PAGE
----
For today’s edition of “Can I Actually Make My Family Eat This Stuff?” we’re going to try yellow dock. There are several different kinds, curly dock, broad leaf dock…but we mostly call it all yellow dock, or just dock. Like poke, it’s a little bit poisonous too, so you cook it in much the same way. As with poke, there’s no need to boil it down to slippery green mush. Cook it a bit past blanched and that will be fine.
Our poke is getting bigger than one should eat, but we still have plenty of young dock. Large dock leaves can most likely still be eaten (although there is dispute) but they become tough and bitter. You want to take the smaller leaves from the center of the plant, they are the least bitter. The leaves also produce a slimy ooze from their stems. I didn’t tell the family about this, you don’t notice it by the time it’s cooked
Just like poke I washed the leaves, threw them in boiling water for a few minutes and then fried them up in a bit of bacon fat. They don’t make for the most beautiful cooked green in the world. I think if I had just called them turnip greens they would’ve gone over a better. “Turnip greens” somehow sounds different than “stuff I found in the yard.”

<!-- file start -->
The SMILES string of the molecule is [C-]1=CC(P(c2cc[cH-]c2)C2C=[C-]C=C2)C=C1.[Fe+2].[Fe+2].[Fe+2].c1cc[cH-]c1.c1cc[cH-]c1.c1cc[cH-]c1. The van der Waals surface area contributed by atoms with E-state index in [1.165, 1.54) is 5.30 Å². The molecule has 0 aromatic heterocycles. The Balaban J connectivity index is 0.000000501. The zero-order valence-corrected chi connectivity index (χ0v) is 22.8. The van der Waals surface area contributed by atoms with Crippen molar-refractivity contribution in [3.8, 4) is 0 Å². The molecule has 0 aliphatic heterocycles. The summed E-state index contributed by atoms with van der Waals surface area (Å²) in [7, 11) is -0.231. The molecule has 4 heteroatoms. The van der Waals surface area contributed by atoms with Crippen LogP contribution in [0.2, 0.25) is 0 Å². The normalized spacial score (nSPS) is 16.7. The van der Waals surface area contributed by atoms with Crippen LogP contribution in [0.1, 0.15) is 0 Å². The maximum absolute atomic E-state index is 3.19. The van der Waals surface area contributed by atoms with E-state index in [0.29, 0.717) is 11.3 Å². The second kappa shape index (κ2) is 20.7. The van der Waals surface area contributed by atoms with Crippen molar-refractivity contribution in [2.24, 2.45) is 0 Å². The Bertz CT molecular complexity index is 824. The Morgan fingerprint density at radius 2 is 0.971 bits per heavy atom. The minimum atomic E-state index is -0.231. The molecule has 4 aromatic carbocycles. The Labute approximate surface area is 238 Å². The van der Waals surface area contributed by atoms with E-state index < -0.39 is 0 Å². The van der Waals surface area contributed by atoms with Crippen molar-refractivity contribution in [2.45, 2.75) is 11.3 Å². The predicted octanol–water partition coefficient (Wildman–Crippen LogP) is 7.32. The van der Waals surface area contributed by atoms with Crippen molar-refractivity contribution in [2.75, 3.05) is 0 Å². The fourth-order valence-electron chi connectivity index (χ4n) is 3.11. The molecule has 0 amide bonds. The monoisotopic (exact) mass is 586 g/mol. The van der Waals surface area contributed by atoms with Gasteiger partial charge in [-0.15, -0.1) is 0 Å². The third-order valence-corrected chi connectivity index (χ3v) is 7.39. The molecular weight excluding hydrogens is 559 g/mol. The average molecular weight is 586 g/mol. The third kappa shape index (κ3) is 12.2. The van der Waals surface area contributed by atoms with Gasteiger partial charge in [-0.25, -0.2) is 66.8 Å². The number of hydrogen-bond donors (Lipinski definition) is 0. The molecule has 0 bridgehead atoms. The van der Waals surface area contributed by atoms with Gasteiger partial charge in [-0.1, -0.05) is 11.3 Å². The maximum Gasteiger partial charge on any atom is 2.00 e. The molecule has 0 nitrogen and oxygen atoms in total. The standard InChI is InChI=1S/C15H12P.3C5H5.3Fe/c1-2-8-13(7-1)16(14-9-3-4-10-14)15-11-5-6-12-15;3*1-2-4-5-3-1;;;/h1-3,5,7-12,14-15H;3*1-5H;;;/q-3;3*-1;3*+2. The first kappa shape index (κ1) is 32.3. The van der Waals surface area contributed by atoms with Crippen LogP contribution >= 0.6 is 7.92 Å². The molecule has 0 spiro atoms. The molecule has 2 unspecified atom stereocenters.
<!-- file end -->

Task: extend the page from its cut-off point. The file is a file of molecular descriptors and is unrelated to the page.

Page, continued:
So, the ultimate question, “will they eat it?” Kind of. My husband said they were just fine and we should have them again. Baby Marshall doesn’t have a particularly discerning palate yet, but he preferred them to collards (probably easier to pickup). Della very politely said “No thank you Mama, it’s gross,” which I think is very advanced communication for only being two.
In my opinion it’s a cooked green, so Della is right of course it’s gross, but it’s better than spinach or kale, and better than canned collards. The internet said it would have a lemony flavor to it. I can’t say that was even vaguely accurate. Maybe if you accidentally throw some wood sorrel in with it that could be achieved. Ultimately it’s a free, nutritious food so we’ll be having it again, perhaps dressed up with a few mustard greens just for looks.